No, we're not talking about Ludwig's voyage out to Australia, but we have found some interesting stories about ships bearing the name Leichhardt. Curiously, three of them appear to have been at sea, in different parts of the world, around the same time in the 19th century!
Following his disappearance in 1848, his name was commemorated most significantly in Queensland and the Northern Territory. One steamer, built in Australia, served east coast ports from Sydney to to the far north in the 1860s-1870s. Another was a government schooner, which serviced isolated homesteads and settlements along the banks of the remote rivers in the Top End. So far, we have not been able to establish any information about their fates.
A third Leichhardt ~ about which information is also lacking, except for the circumstances of her sinking! ~ was run down by another vessel while at anchor in the river Thames in October 1868. You can read a facsimile version of one of the many newspaper reports of the time below. What type of ship she was is unclear; all we know from the reports is that she was preparing for a passage out to New Zealand.
More recently, the explorer's name was given to a 'roll-on-roll-off' (RoRo) container-carrying coastal vessel, which serviced ports around the tip of Cape York and Gulf of Carpentaria. Her place in the history books was made by the misfortune of her going aground, briefly, on a shoal in the Torres Strait in December 1987, while on a voyage to Weipa. There were no injuries, nor pollution damage, according to the ATSB report, and we don't (yet) know what became of this Leichhardt.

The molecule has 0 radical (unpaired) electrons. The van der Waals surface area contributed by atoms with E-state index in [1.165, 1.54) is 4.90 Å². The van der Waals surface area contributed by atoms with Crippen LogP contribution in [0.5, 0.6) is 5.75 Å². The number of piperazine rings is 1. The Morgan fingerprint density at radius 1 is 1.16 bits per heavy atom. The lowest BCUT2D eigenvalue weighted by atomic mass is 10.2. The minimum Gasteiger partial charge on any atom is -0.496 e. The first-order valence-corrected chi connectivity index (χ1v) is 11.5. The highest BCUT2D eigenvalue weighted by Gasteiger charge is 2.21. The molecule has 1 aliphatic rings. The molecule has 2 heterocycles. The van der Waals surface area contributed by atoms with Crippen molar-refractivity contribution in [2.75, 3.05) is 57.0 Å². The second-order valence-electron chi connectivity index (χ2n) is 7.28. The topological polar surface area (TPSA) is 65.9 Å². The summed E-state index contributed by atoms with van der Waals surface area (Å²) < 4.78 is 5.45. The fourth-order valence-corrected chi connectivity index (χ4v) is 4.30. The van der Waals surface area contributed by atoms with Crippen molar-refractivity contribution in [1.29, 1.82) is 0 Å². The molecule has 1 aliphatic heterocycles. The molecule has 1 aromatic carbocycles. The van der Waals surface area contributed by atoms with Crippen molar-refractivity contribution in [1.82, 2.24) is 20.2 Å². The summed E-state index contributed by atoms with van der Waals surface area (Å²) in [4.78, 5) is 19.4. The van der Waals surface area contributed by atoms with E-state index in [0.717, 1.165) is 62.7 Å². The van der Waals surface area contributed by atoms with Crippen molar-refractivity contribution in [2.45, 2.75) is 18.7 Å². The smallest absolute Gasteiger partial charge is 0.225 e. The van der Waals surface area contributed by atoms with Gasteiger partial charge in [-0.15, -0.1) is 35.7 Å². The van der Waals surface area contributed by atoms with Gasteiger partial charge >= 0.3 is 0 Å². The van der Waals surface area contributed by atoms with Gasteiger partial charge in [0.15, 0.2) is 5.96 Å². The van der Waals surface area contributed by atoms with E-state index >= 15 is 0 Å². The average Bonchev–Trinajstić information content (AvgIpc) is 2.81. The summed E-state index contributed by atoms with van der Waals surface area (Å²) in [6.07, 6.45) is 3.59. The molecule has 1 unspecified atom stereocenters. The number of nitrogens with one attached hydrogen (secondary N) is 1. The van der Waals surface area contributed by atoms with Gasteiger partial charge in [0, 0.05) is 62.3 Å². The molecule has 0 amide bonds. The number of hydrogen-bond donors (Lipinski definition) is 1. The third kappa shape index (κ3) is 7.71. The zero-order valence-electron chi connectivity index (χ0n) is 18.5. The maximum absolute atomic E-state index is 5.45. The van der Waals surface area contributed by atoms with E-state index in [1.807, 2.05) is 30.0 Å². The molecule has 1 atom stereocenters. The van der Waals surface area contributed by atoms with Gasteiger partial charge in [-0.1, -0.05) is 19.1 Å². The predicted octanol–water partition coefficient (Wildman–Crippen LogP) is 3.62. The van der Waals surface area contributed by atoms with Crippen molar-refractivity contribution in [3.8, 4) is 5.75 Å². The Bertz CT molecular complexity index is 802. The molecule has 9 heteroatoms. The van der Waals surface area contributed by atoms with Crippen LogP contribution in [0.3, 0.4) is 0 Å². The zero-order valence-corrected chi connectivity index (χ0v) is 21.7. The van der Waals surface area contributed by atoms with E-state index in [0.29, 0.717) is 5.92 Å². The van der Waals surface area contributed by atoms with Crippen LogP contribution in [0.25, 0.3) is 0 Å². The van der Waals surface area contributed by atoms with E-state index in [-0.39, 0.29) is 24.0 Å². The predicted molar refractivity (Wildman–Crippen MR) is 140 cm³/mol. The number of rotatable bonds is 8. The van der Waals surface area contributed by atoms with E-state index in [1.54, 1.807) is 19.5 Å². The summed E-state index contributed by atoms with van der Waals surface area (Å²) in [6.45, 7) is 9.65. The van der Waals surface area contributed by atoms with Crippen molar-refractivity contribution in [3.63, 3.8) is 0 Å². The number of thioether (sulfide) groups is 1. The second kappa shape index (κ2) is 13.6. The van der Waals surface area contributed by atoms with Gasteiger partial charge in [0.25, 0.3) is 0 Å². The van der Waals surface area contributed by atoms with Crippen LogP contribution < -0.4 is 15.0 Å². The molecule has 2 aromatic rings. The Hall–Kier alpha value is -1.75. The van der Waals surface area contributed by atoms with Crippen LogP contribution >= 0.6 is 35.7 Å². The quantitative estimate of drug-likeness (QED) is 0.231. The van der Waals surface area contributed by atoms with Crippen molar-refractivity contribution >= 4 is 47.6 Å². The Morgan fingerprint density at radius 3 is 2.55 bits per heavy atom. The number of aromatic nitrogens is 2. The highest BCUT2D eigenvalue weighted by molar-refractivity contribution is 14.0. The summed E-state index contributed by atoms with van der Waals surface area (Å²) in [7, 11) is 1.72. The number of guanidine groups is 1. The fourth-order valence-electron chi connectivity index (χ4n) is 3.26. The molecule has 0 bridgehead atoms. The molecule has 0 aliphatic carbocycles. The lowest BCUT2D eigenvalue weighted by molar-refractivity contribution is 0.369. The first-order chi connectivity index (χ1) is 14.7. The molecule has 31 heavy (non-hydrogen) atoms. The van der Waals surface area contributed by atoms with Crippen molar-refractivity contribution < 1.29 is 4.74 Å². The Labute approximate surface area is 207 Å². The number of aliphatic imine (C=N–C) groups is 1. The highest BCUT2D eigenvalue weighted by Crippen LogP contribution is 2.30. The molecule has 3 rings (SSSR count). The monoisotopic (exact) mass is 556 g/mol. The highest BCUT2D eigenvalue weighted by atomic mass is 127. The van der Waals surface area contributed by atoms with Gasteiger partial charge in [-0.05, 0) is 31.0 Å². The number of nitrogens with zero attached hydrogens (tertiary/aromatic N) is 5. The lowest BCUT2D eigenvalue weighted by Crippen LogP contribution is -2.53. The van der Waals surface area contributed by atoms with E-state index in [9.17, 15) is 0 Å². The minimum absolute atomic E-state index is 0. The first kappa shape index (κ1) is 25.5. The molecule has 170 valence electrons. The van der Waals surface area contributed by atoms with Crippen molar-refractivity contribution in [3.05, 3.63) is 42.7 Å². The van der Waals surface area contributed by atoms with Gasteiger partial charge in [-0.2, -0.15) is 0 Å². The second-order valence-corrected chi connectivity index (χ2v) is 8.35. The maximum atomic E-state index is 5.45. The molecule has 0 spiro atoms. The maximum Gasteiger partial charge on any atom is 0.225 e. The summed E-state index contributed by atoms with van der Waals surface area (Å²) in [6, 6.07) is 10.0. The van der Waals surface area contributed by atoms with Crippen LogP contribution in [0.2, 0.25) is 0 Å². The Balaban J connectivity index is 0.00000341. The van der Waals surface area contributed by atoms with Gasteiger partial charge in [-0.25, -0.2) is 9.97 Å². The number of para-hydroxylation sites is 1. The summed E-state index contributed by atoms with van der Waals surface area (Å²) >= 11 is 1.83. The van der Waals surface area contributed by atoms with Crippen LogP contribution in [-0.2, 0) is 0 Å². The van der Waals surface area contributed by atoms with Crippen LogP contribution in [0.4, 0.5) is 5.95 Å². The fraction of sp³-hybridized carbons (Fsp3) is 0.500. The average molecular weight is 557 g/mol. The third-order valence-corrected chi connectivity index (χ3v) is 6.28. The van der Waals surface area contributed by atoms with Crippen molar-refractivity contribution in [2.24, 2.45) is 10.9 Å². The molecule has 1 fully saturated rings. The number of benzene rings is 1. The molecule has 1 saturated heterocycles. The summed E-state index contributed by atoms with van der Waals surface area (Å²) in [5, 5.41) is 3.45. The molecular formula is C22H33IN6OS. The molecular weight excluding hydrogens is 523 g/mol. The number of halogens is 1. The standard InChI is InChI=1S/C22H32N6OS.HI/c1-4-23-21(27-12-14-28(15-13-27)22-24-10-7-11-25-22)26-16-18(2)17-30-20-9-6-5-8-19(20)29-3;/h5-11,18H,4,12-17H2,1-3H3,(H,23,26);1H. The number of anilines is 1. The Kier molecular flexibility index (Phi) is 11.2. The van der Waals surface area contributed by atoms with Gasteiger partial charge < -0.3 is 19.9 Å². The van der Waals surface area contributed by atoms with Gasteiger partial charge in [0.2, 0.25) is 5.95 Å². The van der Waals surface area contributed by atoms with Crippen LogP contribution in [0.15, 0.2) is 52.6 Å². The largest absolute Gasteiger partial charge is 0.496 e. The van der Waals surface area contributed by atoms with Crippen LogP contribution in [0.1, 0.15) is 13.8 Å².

A 21st century addition continues to make a sterling contribution to the economy of far north Queensland. In May 2010, the PB Towage group added a purpose-built, 28m-long tug named PB Leichhardt, to its Australian fleet of more than one dozen tugs. This sturdy little working vessel is based out of Townsville, and works ports in the far north according to need.
It would be misplaced to ascribe the explorer's chequered history ~ and uncertain fate ~ to the ships which later bore his name, but many of them seem to have been both notable and vexed as well. You can read a little more about each of them below (click on the thumbnail images to open larger versions) ... and if any of our visitors can shed any more light on any of these ships, please get in contact.
This undated image of the government schooner Leichhardt shows her alongside the banks of the Victoria River, somewhere in the northwest of the Northern Territory. Remote properties, homesteads and mission stations could rely on seaborne supplies and mail only when the rivers were not in flood during 'The Wet'.
(NT government archives image PH0734-0053)
Click on the image to see larger.
The curious case of the loss of another Leichhardt, run down by a ship in the Thames on the night of 23 October 1868, was reported some months later in many Australian newspapers. Here is a facsimile of the article in the Mount Gambier "Border Watch" of 2 January 1869.
It appears that both negligence and "liquor" were involved in the collision, but it is the fate of one of the Leichhardt's passengers - Mrs Tone - and her worldly possessions which most excited the reporter's diligent grasp of the traqedy!
Click on the image to read the PDF (1.9MB) of the article.
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